Being able to predict future property value is the key to making money from real estate investment. In this article we discuss how city planning affects values in the medium term.
City planners intend to achieve the best results for their stakeholders, the residents. However property value is relative. Hence value added in one area can drive worth down in another.
We outline how Toronto became so expensive. Then we briefly review current city planning and policy in our hometown, Calgary.
Toronto: From Disorganized Mess to Highest Prices
Nineteenth century Toronto evolved on the basis of a rudimentary plan that did little more than define its location. By the early 1900’s the city was in an unorganized state with no structured plan for development, let alone transport.
Wealthy landowners created private streets, even avenues leading to their mansions, while the poor languished in squalor we would find acceptable today. There was little allowance made for public green space. The result is a densely occupied central city grid that stumps city planners today.
Post World War II Development in Toronto
The authorities took an active plan after World War II. The automobile allowed hitherto unknown freedom of movement, and accordingly the city sprawled outward. City planners ensured a steady supply of fresh land for developers. This ensured house prices stayed in line with average household income.
However the demographics changed sharply after 2006 when people began to move back downtown. This caused inner-city single-home prices to rocket and affordability to suffer among mid-income people. There were three reasons for this according to Canadian Real Estate Wealth.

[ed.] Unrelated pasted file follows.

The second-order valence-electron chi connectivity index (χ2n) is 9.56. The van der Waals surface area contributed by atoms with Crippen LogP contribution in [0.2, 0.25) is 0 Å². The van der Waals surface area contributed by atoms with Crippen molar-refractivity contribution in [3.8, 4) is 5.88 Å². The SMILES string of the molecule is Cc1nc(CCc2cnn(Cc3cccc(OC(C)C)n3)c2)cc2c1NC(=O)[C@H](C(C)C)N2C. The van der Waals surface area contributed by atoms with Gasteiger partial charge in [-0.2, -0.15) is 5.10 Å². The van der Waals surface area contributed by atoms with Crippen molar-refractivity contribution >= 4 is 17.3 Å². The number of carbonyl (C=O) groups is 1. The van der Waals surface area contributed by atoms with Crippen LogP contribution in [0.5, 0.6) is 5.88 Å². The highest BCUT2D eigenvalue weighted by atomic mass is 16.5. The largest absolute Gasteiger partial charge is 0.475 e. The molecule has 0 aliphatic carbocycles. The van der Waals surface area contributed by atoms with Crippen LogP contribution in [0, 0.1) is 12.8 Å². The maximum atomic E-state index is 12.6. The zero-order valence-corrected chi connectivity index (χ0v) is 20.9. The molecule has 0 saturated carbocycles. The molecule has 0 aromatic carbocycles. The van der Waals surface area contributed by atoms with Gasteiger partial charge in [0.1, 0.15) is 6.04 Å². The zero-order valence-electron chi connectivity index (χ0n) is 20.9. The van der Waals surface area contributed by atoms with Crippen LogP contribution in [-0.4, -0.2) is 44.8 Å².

# A new Greenbelt Plan circled the metropolitan area protecting environmentally sensitive areas. It forced people to move further out or pay more for metropolitan properties
# A new Growth Plan envisioned 25 densely populated urban centres comprising ‘compact, vibrant and complete communities’ in state of art facilities.
# A rehash of Transport Policy moved away from private vehicle ownership towards coordinated public transport further encouraging more inner-city living.
How Calgary is Taking a Different Approach
Calgary’s city planning policy is more neighbourhood-focussed according the 2019 City Planning Policy. It pays attention at local level and enables individual communities to develop more democratically.
It also strives to balance supply and demand by assuring the availability of new land for development, These factors help ensure our city remains a great place to put down roots and invest.
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